March 22, 1998 in Nation/World

Priest’s Piety Brings Pope To Nigerian Village John Paul Ii Will Celebrate Mass As Father Tansi Is Beatified

Ian Stewart Associated Press

They say miracles happen here.

A dusty, remote village of five houses and a church, Aguleri has found a place on the map through the work of a quiet, pious man named Iwene Tansi.

More than three decades after his death, Tansi is to be beatified today by Pope John Paul II - the last step before possible sainthood.

“If you call his name when you pray, we know your prayers will come true,” said Tansi’s only living sibling, Godwin Tansi.

Holding a wooden crucifix in trembling hands, Godwin sat on the front step of his family home. Children crouched around the old man to hear the story of their community’s most famous son.

Born in 1903, Tansi was baptized at age 10 and took the Christian name Michael. He became an altar boy and showed a flair for persuading his friends to attend church.

In 1937 he was ordained. Father Cyprian Michael Iwene Tansi later turned to monastic life at Mount Saint Bernard in Leicester, England, where he died of tuberculosis in 1964.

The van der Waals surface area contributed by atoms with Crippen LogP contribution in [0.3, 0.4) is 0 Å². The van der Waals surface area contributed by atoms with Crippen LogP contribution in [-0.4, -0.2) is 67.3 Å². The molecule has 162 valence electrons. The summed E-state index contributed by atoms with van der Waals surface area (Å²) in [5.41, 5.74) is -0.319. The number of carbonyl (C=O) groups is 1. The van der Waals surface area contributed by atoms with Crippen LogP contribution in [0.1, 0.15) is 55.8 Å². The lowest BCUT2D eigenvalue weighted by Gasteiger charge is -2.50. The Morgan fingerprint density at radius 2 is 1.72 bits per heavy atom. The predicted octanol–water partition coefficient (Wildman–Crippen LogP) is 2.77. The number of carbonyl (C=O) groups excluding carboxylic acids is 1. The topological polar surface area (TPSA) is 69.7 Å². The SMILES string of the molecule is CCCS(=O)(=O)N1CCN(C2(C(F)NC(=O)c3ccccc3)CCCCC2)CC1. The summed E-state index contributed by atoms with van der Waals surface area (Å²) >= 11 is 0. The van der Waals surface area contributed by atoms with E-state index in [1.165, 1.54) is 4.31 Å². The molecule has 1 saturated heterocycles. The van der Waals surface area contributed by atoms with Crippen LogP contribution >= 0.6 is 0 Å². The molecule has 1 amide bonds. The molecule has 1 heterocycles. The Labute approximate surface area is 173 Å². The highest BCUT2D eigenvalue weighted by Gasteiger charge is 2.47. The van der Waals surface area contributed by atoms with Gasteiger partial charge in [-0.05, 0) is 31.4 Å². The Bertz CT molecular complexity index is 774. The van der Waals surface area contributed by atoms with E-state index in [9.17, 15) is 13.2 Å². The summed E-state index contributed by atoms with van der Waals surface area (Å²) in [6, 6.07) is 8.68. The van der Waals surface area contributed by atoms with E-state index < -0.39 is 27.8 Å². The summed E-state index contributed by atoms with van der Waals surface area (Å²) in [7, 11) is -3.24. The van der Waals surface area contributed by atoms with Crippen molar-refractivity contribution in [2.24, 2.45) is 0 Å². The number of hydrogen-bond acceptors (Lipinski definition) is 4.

Tansi is the first African priest who was not a martyr to be so honored. He was cited for his holiness and commitment to the priesthood, on a continent where the celibate life of a priest is often disparaged.

But it was the miracles that his fellow villagers say he performed that left a lasting mark on this settlement.

They say a young girl dying of cancer touched Tansi’s coffin after his remains were sent back to Nigeria in 1986 - and that within days her cancer was gone.

In Aguleri, his brother remembers when Tansi defied an order from the village chieftain against going to the nearby Ovilivo River.

Nobody here recalls why the chieftain ordered the injunction, but they say Tansi gathered water from the stream and mixed with it with sand from the village square. The simple paste was used to soothe sores and cure illness of all kinds, Godwin Tansi says.

Even invoking his name, Godwin says, offers the people of Aguleri protection.

Mary Tansi, another relative, says she cried out his name when a bus she was riding plunged into a ditch. No one aboard was hurt, she said.

“He worked miracles through the grace of God,” said Sister Mary Joseph Anne of the Sisters of Jesus Savior Order.

For beatification, one miracle, certified by a panel of Vatican experts, is required.

Despite his years - which nobody bothered to count - and frail condition, Godwin Tansi on Sunday will make the 20-mile trek along a dirt road to Onitsha, where the pope will say an open-air Mass.

Then, he will watch as John Paul honors Godwin’s older brother’s memory and devotion to the church during the beatification ceremony.

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